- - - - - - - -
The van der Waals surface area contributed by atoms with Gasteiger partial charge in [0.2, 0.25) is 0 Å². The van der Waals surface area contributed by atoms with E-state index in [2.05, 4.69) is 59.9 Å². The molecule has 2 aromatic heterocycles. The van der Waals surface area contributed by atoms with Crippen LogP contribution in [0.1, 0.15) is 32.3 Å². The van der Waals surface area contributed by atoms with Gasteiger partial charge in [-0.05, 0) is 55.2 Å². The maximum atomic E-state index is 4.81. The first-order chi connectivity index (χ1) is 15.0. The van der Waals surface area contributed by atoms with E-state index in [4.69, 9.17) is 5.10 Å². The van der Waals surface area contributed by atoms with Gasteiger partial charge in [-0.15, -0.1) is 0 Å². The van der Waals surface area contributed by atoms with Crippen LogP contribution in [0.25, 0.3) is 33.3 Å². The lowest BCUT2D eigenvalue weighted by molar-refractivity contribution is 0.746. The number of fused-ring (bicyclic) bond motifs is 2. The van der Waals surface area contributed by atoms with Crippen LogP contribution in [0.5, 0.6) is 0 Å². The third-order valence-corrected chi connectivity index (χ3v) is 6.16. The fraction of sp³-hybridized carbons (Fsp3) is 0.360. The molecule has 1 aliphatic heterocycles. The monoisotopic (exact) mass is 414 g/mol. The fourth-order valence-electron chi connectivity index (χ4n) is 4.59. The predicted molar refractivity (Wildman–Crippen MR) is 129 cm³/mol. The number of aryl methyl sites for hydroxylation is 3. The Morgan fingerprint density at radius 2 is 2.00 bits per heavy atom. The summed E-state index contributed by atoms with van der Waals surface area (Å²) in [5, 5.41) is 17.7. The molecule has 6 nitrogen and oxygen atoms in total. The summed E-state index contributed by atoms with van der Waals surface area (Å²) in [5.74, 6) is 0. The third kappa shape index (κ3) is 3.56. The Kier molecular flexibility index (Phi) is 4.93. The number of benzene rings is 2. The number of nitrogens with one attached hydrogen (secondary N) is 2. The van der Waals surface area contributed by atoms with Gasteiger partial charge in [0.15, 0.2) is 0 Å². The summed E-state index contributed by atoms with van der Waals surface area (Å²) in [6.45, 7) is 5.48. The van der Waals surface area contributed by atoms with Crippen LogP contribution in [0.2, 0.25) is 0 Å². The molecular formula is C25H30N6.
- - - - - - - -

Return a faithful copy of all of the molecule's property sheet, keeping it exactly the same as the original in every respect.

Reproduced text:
The van der Waals surface area contributed by atoms with Gasteiger partial charge in [0.2, 0.25) is 0 Å². The van der Waals surface area contributed by atoms with E-state index in [2.05, 4.69) is 59.9 Å². The molecule has 2 aromatic heterocycles. The van der Waals surface area contributed by atoms with Crippen LogP contribution in [0.1, 0.15) is 32.3 Å². The van der Waals surface area contributed by atoms with Gasteiger partial charge in [-0.05, 0) is 55.2 Å². The maximum atomic E-state index is 4.81. The first-order chi connectivity index (χ1) is 15.0. The van der Waals surface area contributed by atoms with E-state index in [4.69, 9.17) is 5.10 Å². The van der Waals surface area contributed by atoms with Gasteiger partial charge in [-0.15, -0.1) is 0 Å². The van der Waals surface area contributed by atoms with Crippen LogP contribution in [0.25, 0.3) is 33.3 Å². The lowest BCUT2D eigenvalue weighted by molar-refractivity contribution is 0.746. The number of fused-ring (bicyclic) bond motifs is 2. The van der Waals surface area contributed by atoms with Crippen LogP contribution in [0.5, 0.6) is 0 Å². The third-order valence-corrected chi connectivity index (χ3v) is 6.16. The fraction of sp³-hybridized carbons (Fsp3) is 0.360. The molecule has 1 aliphatic heterocycles. The monoisotopic (exact) mass is 414 g/mol. The fourth-order valence-electron chi connectivity index (χ4n) is 4.59. The predicted molar refractivity (Wildman–Crippen MR) is 129 cm³/mol. The number of aryl methyl sites for hydroxylation is 3. The Morgan fingerprint density at radius 2 is 2.00 bits per heavy atom. The summed E-state index contributed by atoms with van der Waals surface area (Å²) in [5, 5.41) is 17.7. The molecule has 6 nitrogen and oxygen atoms in total. The summed E-state index contributed by atoms with van der Waals surface area (Å²) in [5.74, 6) is 0. The third kappa shape index (κ3) is 3.56. The Kier molecular flexibility index (Phi) is 4.93. The number of benzene rings is 2. The number of nitrogens with one attached hydrogen (secondary N) is 2. The van der Waals surface area contributed by atoms with Gasteiger partial charge in [0.15, 0.2) is 0 Å². The summed E-state index contributed by atoms with van der Waals surface area (Å²) in [6.45, 7) is 5.48. The van der Waals surface area contributed by atoms with Crippen LogP contribution in [0.2, 0.25) is 0 Å². The molecular formula is C25H30N6.